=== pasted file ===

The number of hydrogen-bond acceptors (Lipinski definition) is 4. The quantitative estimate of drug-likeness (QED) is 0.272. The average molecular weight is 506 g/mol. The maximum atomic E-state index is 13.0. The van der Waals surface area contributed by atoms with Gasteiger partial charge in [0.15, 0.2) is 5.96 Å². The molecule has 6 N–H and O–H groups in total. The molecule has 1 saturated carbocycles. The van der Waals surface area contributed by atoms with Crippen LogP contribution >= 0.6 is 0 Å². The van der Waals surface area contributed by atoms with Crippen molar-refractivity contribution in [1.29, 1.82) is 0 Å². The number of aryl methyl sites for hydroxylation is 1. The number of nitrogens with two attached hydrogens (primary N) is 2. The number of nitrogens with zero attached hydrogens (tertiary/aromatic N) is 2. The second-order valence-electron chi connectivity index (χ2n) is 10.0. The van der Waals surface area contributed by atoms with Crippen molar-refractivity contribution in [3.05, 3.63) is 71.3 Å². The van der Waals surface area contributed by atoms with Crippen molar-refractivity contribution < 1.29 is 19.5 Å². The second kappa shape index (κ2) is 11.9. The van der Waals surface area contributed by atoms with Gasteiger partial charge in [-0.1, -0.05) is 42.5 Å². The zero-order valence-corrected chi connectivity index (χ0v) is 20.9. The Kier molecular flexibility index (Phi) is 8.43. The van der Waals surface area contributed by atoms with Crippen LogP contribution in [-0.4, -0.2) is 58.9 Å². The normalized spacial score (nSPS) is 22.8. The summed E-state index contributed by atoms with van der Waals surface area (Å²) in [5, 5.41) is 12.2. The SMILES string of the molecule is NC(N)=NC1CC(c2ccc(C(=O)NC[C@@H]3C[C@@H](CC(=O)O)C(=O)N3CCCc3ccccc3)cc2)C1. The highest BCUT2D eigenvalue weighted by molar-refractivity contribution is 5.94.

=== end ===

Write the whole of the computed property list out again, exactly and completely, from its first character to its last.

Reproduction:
The number of hydrogen-bond acceptors (Lipinski definition) is 4. The quantitative estimate of drug-likeness (QED) is 0.272. The average molecular weight is 506 g/mol. The maximum atomic E-state index is 13.0. The van der Waals surface area contributed by atoms with Gasteiger partial charge in [0.15, 0.2) is 5.96 Å². The molecule has 6 N–H and O–H groups in total. The molecule has 1 saturated carbocycles. The van der Waals surface area contributed by atoms with Crippen LogP contribution >= 0.6 is 0 Å². The van der Waals surface area contributed by atoms with Crippen molar-refractivity contribution in [1.29, 1.82) is 0 Å². The number of aryl methyl sites for hydroxylation is 1. The number of nitrogens with two attached hydrogens (primary N) is 2. The number of nitrogens with zero attached hydrogens (tertiary/aromatic N) is 2. The second-order valence-electron chi connectivity index (χ2n) is 10.0. The van der Waals surface area contributed by atoms with Crippen molar-refractivity contribution in [3.05, 3.63) is 71.3 Å². The van der Waals surface area contributed by atoms with Crippen molar-refractivity contribution < 1.29 is 19.5 Å². The second kappa shape index (κ2) is 11.9. The van der Waals surface area contributed by atoms with Gasteiger partial charge in [-0.1, -0.05) is 42.5 Å². The zero-order valence-corrected chi connectivity index (χ0v) is 20.9. The Kier molecular flexibility index (Phi) is 8.43. The van der Waals surface area contributed by atoms with Crippen LogP contribution in [-0.4, -0.2) is 58.9 Å². The normalized spacial score (nSPS) is 22.8. The summed E-state index contributed by atoms with van der Waals surface area (Å²) in [5, 5.41) is 12.2. The SMILES string of the molecule is NC(N)=NC1CC(c2ccc(C(=O)NC[C@@H]3C[C@@H](CC(=O)O)C(=O)N3CCCc3ccccc3)cc2)C1. The highest BCUT2D eigenvalue weighted by molar-refractivity contribution is 5.94.